In the discussion Monday night the board began preparing for next year by hearing a number of ideas that could accomplish the fiscal goal. All were clearly stated as possibilities and all will require further discussion. And all were tempered with the understanding that other variables might be considered as the process unfolds.
Among the possibilities for enhancing revenue were charging tuition to out-of-county students qualified to attend Fayette schools and engaging a more aggressive stance in renting school system facilities.
The discussion noted that the tuition amount charged to parents of out-of-county students, based on the equivalent of the local property tax share, would have to be determined. The portion of funding through state dollars would also come to the school system, though likely not totally within the specific 2012-2013 school year since there is lag time built into the way enrollment is calculated by the state and includes a portion of two school years.
If approved, the school system would have to determine the eligibility requirements for out-of-county students. It was also clear that, if approved, those students would not be able to attend Fayette schools that are at capacity.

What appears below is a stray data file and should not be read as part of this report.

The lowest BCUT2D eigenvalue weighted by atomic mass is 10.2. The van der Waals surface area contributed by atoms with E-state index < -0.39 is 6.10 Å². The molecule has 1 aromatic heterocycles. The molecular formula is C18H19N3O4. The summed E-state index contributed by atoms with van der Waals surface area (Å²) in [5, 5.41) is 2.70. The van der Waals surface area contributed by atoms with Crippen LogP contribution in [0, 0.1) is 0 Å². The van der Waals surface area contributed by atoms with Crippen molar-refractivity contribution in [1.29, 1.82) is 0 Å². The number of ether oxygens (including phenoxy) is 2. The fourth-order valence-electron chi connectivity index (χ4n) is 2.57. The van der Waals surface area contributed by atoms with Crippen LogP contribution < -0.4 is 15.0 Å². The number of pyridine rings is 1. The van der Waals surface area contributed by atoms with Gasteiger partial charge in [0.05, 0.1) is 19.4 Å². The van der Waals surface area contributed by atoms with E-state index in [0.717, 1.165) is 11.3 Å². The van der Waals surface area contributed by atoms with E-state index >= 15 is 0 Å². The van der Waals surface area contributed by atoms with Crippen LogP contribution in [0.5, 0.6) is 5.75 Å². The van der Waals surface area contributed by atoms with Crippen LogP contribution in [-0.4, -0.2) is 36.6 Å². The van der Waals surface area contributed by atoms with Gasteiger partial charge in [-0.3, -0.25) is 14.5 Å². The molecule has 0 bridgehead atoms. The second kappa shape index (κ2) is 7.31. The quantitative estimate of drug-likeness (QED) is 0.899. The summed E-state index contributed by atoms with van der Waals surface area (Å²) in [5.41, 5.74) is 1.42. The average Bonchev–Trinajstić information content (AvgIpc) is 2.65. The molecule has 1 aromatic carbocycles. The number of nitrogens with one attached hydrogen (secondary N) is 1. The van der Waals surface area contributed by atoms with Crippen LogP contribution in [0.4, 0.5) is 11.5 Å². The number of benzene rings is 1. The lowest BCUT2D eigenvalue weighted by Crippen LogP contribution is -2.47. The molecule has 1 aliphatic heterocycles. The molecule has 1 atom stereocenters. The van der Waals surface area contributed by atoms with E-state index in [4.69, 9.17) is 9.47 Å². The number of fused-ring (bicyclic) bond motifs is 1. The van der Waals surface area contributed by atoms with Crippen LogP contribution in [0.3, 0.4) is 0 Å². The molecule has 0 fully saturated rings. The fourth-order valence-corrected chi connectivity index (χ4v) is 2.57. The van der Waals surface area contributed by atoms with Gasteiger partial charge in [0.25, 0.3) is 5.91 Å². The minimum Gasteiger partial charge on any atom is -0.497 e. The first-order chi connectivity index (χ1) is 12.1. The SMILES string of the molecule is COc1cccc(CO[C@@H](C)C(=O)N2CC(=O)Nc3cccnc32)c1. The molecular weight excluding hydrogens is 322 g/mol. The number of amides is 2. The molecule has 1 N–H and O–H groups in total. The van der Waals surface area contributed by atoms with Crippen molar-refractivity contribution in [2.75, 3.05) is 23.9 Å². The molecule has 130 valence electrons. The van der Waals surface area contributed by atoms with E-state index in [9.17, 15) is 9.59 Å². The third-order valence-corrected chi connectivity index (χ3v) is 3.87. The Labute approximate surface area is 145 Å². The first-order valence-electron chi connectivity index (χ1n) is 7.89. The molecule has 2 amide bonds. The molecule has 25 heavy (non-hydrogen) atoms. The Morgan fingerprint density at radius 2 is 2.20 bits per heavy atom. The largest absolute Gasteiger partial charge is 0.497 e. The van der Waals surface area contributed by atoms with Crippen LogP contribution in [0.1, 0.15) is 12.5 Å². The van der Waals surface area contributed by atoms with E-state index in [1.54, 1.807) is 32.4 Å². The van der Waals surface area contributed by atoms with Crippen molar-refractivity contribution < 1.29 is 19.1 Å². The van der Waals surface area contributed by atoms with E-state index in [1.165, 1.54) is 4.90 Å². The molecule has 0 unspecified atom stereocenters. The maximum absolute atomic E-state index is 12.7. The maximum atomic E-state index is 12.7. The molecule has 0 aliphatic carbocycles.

Pertaining to increased revenue from facility rentals, Community School Director Ed Steil said drivers education, rental by colleges and the numerous camps held on school property generate substantial funds, adding that drivers education had seen a three-year downturn but had picked up substantially over the summer.
As for decreasing costs, the initial topics discussed included the possibility of closing one or two elementary schools and using Rivers Elementary as a K-5 school, reducing the number of staff through attrition if enrollment continues to decline and reducing the number of days in the school year to save on utility costs.
Bearden said closing two elementary schools and using Rivers Elementary, aside from the resulting redistricting that would be required, would save approximately $800,000 annually in utility costs.